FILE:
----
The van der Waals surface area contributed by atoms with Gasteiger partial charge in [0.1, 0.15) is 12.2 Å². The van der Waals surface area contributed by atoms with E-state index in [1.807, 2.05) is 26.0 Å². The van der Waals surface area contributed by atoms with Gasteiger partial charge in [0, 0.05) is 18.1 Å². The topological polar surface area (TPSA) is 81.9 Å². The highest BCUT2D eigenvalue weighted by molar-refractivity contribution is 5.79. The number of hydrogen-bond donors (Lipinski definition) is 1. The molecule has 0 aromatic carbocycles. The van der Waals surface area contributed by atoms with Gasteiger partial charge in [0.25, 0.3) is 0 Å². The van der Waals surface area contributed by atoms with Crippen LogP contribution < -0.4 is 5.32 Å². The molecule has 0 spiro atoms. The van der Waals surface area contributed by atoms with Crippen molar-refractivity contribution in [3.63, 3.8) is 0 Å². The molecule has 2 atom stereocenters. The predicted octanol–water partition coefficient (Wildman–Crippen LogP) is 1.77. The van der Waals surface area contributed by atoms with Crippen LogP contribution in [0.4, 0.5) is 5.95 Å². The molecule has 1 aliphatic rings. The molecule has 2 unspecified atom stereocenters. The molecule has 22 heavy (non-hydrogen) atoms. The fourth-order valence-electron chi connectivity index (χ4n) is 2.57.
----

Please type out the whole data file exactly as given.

The van der Waals surface area contributed by atoms with Gasteiger partial charge in [0.1, 0.15) is 12.2 Å². The van der Waals surface area contributed by atoms with E-state index in [1.807, 2.05) is 26.0 Å². The van der Waals surface area contributed by atoms with Gasteiger partial charge in [0, 0.05) is 18.1 Å². The topological polar surface area (TPSA) is 81.9 Å². The highest BCUT2D eigenvalue weighted by molar-refractivity contribution is 5.79. The number of hydrogen-bond donors (Lipinski definition) is 1. The molecule has 0 aromatic carbocycles. The van der Waals surface area contributed by atoms with Gasteiger partial charge in [0.25, 0.3) is 0 Å². The van der Waals surface area contributed by atoms with Crippen LogP contribution < -0.4 is 5.32 Å². The molecule has 0 spiro atoms. The van der Waals surface area contributed by atoms with Crippen molar-refractivity contribution in [3.63, 3.8) is 0 Å². The molecule has 2 atom stereocenters. The predicted octanol–water partition coefficient (Wildman–Crippen LogP) is 1.77. The van der Waals surface area contributed by atoms with Crippen LogP contribution in [0.4, 0.5) is 5.95 Å². The molecule has 1 aliphatic rings. The molecule has 2 unspecified atom stereocenters. The molecule has 22 heavy (non-hydrogen) atoms. The fourth-order valence-electron chi connectivity index (χ4n) is 2.57.